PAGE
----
Dipping next into the video recording folder we find a mere two options, Quality and Continuous AF, reflecting the entry-level nature of the FT20. The set up icon/folder meanwhile provides access to six screens' worth of options and it's here that we get to turn a histogram on/off or call up a nine zone compositional grid on screen, as well as set date, time, and format the internal memory or card in use.
The remaining two buttons at the bottom of the camera back are for the self-explanatory Display and the less immediately obvious 'Q.Menu'. A press of the latter 'Quick Menu' option brings up a toolbar across the top of the LCD screen, allowing the user to quickly tab through options for adjusting picture size, AF mode, white balance, ISO speed, burst mode, video quality as well as adjusting the LED light and monitor brightness. Basically, these are your key settings at a glance, saving the time required to dip into the menu folders mentioned above. Subsequent presses of 'display' meanwhile turn off the otherwise constant onscreen icons and shooting info to provide an image clear of distractions, and/or call up a nine zone compositional grid on screen for those users practicing their rule of thirds.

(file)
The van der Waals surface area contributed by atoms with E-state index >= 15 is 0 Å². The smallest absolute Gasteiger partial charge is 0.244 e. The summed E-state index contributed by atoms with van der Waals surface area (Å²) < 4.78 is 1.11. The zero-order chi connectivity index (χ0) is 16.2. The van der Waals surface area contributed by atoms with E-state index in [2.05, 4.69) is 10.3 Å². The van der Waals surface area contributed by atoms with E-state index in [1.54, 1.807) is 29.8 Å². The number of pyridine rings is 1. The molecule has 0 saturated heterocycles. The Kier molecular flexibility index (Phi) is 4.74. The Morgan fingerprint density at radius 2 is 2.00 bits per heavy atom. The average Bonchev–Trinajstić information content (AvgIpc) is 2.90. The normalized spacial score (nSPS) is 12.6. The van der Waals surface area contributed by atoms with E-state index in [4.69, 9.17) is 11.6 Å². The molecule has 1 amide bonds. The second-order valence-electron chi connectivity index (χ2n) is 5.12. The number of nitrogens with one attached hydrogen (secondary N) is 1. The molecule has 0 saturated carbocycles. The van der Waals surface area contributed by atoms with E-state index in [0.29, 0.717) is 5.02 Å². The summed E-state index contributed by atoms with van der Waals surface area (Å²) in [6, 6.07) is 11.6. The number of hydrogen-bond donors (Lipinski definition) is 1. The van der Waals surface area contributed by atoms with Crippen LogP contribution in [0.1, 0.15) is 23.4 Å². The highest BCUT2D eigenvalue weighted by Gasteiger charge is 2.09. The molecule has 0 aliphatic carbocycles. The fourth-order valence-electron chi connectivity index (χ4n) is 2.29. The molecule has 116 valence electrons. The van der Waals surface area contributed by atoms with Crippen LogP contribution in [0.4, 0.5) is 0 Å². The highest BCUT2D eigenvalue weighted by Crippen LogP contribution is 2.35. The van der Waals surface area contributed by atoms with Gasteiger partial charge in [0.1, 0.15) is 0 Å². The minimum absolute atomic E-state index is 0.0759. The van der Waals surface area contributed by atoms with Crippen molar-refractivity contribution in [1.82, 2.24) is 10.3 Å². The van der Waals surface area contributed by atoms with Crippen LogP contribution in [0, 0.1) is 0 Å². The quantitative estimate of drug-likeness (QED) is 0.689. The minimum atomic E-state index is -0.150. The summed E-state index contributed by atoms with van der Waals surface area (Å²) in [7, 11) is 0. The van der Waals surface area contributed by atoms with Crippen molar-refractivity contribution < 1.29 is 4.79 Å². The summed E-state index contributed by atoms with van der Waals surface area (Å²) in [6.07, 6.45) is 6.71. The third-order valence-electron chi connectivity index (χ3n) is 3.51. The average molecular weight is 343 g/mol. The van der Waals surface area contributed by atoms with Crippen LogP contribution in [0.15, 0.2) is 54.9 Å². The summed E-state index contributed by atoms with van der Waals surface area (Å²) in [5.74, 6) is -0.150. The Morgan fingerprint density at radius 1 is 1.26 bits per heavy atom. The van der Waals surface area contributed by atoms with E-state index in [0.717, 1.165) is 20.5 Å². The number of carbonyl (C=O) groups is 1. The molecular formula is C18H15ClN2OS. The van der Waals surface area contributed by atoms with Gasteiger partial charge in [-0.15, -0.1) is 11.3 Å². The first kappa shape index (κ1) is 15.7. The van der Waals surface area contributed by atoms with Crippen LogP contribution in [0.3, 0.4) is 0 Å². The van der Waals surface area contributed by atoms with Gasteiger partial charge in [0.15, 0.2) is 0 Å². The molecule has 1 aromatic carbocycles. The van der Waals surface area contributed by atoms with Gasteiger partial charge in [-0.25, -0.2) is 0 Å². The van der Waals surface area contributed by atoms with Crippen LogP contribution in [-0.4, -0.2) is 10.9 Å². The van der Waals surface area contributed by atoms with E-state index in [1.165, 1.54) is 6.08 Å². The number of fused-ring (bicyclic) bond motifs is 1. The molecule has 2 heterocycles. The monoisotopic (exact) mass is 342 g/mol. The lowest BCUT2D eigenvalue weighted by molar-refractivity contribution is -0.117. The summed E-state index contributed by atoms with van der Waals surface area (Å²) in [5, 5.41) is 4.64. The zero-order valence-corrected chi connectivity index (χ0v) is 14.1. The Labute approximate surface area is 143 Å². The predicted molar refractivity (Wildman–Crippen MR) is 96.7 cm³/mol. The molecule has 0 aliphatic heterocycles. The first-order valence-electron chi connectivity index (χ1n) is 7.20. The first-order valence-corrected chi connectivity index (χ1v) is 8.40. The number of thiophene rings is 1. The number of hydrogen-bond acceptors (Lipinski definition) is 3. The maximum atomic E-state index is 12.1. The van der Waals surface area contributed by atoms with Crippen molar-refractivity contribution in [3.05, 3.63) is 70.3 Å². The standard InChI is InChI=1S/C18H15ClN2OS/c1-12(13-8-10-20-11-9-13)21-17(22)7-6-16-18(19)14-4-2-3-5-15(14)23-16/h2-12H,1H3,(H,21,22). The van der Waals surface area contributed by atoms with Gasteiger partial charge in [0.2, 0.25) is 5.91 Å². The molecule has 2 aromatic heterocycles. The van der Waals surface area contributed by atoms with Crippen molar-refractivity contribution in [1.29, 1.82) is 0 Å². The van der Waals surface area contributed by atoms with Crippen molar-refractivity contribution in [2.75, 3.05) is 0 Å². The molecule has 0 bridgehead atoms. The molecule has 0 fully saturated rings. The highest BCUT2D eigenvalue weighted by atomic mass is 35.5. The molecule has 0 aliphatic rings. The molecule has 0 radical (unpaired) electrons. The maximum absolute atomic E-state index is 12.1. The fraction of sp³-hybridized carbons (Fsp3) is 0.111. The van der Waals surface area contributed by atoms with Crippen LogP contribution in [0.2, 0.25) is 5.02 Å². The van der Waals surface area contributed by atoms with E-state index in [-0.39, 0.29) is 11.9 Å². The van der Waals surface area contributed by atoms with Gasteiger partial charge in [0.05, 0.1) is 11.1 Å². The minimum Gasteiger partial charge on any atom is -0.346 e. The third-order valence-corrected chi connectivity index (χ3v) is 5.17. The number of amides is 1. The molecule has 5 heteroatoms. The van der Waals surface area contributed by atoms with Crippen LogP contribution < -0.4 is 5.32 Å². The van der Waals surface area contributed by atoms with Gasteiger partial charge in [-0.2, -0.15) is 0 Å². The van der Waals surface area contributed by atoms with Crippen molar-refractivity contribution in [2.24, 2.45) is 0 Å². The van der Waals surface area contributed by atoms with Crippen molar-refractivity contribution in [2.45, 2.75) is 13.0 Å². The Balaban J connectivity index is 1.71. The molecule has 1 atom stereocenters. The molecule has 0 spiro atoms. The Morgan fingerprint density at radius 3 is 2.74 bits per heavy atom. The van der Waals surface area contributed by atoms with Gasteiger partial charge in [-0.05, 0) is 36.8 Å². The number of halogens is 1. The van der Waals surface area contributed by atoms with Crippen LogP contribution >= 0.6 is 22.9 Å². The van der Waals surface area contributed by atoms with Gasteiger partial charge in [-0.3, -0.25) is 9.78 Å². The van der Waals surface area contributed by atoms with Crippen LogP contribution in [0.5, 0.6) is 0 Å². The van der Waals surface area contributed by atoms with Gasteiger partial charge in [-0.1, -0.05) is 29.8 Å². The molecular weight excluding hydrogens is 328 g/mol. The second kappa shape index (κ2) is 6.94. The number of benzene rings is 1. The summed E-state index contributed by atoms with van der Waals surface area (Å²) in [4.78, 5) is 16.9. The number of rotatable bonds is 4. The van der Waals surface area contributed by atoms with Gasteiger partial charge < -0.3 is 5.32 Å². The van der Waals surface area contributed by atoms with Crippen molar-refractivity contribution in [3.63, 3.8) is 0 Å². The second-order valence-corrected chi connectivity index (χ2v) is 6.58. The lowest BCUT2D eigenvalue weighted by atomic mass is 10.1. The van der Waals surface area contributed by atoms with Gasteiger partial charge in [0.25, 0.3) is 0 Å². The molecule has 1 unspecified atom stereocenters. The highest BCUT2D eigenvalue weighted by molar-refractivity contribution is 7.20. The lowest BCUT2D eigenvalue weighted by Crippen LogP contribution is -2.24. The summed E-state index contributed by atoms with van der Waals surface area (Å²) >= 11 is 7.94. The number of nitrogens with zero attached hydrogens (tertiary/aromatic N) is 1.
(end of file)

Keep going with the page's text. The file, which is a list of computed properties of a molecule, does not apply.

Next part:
On the right hand side of the FT20 meanwhile, under a chunky, lockable cover we find a port for connecting the camera up to an HD TV set via an optional mini HDMI cable, which also doubles up as the AV Out port. This sits alongside the slot for the memory card and provided rechargeable battery. Battery life is good for around 250 shots from a full charge, down from the FT3's 310. The base of the camera meanwhile features a familiar plastic screw thread for attaching the camera to a tripod and the mono speaker, and that's your lot as regards features and functionality.